1 These are also proverbs of Solomon, which the men of Hezekiah king of Judah copied out.
2 It is the glory of God to conceal a thing: but the honour of kings is to search out a matter.
3 The heaven for height, and the earth for depth, and the heart of kings is unsearchable.
4 Take away the dross from the silver, and there shall come forth a vessel for the finer.
5 Take away the wicked from before the king, and his throne shall be established in righteousness.
6 Put not forth [exalt] thyself in the presence of the king [Melech], and stand not in the place [makom] of great men [gedolim]:
7 For better it is that it be said unto thee, Come up hither; than that thou shouldest be put lower in the presence of the prince [noble] whom thine eyes [eynayim] have seen.
It is better to be humble...as the Lord also taught (Luke 14: 7-11)
But when thou art bidden, go and sit down in the lowest room
8 Go not forth hastily to strive [bring a lawsuit], lest thou know not what to do in the end [acharit] thereof, when thy neighbour [re'a] hath put thee to shame.
9 Debate [Plead] thy cause with thy neighbour [re'a] himself; and discover not a secret [betray not a sod (confidence)] to another:
The Lord prescribes the same remedy
"Moreover if thy brother shall trespass against thee, go and tell him his fault between thee and him alone: if he shall hear thee, thou hast gained thy brother". (Matt 18: 15)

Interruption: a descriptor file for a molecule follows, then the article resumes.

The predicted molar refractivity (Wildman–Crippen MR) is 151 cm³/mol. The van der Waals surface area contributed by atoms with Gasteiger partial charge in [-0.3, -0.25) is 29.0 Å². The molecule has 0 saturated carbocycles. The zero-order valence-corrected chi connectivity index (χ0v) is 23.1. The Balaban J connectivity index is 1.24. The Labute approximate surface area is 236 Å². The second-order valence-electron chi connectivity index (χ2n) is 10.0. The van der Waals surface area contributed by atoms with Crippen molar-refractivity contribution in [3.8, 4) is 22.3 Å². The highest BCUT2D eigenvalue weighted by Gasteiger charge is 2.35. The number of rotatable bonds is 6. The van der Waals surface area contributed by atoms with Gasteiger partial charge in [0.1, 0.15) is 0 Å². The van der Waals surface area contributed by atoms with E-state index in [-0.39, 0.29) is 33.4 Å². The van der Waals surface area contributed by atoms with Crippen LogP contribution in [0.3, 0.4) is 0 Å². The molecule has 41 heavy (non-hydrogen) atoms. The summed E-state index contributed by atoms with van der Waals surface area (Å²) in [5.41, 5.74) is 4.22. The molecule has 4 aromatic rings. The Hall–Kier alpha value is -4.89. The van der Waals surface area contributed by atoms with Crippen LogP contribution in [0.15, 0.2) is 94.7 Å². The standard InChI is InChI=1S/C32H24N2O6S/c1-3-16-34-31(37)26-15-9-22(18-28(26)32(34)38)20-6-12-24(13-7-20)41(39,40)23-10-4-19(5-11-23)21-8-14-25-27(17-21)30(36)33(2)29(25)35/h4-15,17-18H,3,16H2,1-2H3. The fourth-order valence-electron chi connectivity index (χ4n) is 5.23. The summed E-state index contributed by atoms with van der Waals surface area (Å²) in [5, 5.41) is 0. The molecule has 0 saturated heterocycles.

10 Lest he that heareth it put thee to shame, and thine infamy turn not away.
11 A word fitly spoken is like apples of gold in pictures of silver.
12 As an earring of gold, and an ornament of fine gold, so is a wise reprover upon an obedient ear.
13 As the cold of snow [sheleg] in the time of harvest [yom katzir (day of harvest)], so is a faithful messenger [tzir ne'eman] to them that send him: for he refresheth the soul of his masters [nefesh of his adonim].
A snow shower in summer time would bring refreshing relief from the hot Syrian sun, as a faithful messenger would bring refreshing tidings to gladden the heart.
14 Whoso boasteth himself of a false gift is like clouds and wind without rain.
In dry and hot countries the appearance of the cloud brings the welcome expectation of refreshing and much needed rain. How bitterly disappointing when the cloud passes over but does not deliver its promised blessing.
We think of the Latter rain which refreshes the Kingdom in Israel when its sons and daughter shall prophecy.
And so the psalmist sought spiritual blessings - his adoration foreshadowing the plant of renown who loved his heavenly father and with all his heart, soul and mind.
O Elohim, thou art my El;
early will I seek thee: my soul thirsteth for thee,
my flesh longeth for thee in a dry and thirsty land, where no water is; (63:1)